Citizens should care about such symbolic influence because they should care about the common good, that is to say, the “general Welfare” of the Constitution’s Preamble. An even deeper reason is because God calls us to “love our neighbor.” A public sphere devoid of reverence for God is a dangerous place. When masses of people no longer feel they are accountable to a higher moral power, they more easily become capricious and tyrannical with each other, and this inevitably affects law and government.

Some years ago, conservative commentator Joel Belz dismissed people’s concern for symbols like “Under God” and “In God We Trust,” calling them mere “knick-knacks of civil religion” (World Magazine, November 1, 2003). But Belz’s dismissal was short-sighted. Most religions teach that God created man to live by truth and to organize his life by the symbols of truth. And even if you don’t believe in God, it is obvious that human beings configure their lives around the ideas and symbols they believe to be ultimate. Symbols have a potency that law lacks, precisely because their influence is noncoercive. Moreover, the absence of religious symbols does not produce a public sphere devoid of spiritual commitments, but rather a public sphere with alternative symbols that are the functional equivalent of the ones displaced. A glance at contemporary culture confirms this. The realm of the spirit abhors a vacuum just as much as nature does.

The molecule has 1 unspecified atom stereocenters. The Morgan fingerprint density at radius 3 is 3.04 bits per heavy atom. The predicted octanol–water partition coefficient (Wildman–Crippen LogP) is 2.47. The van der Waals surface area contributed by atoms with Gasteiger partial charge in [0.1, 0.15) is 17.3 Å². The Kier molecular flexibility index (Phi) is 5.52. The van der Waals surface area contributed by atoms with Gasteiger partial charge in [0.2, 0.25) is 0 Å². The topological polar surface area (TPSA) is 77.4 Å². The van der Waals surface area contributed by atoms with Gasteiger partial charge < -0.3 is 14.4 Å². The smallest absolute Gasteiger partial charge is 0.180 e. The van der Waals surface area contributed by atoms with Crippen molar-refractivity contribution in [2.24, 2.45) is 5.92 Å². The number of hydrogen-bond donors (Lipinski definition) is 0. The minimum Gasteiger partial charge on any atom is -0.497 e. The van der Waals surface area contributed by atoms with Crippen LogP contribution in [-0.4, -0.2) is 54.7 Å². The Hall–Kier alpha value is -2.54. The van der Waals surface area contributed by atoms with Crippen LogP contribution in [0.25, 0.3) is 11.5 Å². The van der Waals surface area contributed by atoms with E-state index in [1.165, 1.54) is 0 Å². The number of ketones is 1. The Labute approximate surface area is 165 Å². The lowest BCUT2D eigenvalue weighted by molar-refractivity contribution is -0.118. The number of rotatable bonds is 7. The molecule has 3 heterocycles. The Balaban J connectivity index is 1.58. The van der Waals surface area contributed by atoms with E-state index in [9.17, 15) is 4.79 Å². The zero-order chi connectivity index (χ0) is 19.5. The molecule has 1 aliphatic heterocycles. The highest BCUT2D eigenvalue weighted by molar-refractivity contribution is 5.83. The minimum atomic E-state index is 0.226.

Third, it’s important to get clear about religious liberty in relation to these symbols. Some conservatives argue that the elimination of these symbols is a threat to religious liberty. This is not true, or only indirectly so. At present, the legal attack on public symbols of faith is not an attack on the freedom of individuals to express their faith. (There are growing threats to free expression by religiously believing individuals, but that’s a distinct issue from public symbols; I am not addressing that here.) In fact, most of the litigation I’ve alluded to here hangs on the argument that faith is something that individuals, and only individuals, may freely express. Thus the Mount Soledad Cross still stands because the land on which it was erected was transferred from public to private ownership. By this logic, the religious freedom of private individuals is affirmed while the freedom of organized communities to affirm a common faith is denied. If you care about symbols that serve the common good, this is a Pyrrhic victory.

This kind of “solution” implicitly teaches Americans that faith is only meaningful as a private individual thing and has no universal significance. This makes religious relativism the de facto symbolic position of American government. One symbol system—the naked public square, as Richard J. Neuhaus described it—has replaced another. And this kind of “solution” applied retrospectively would turn all our early American Presidents and Congresses into lawbreakers.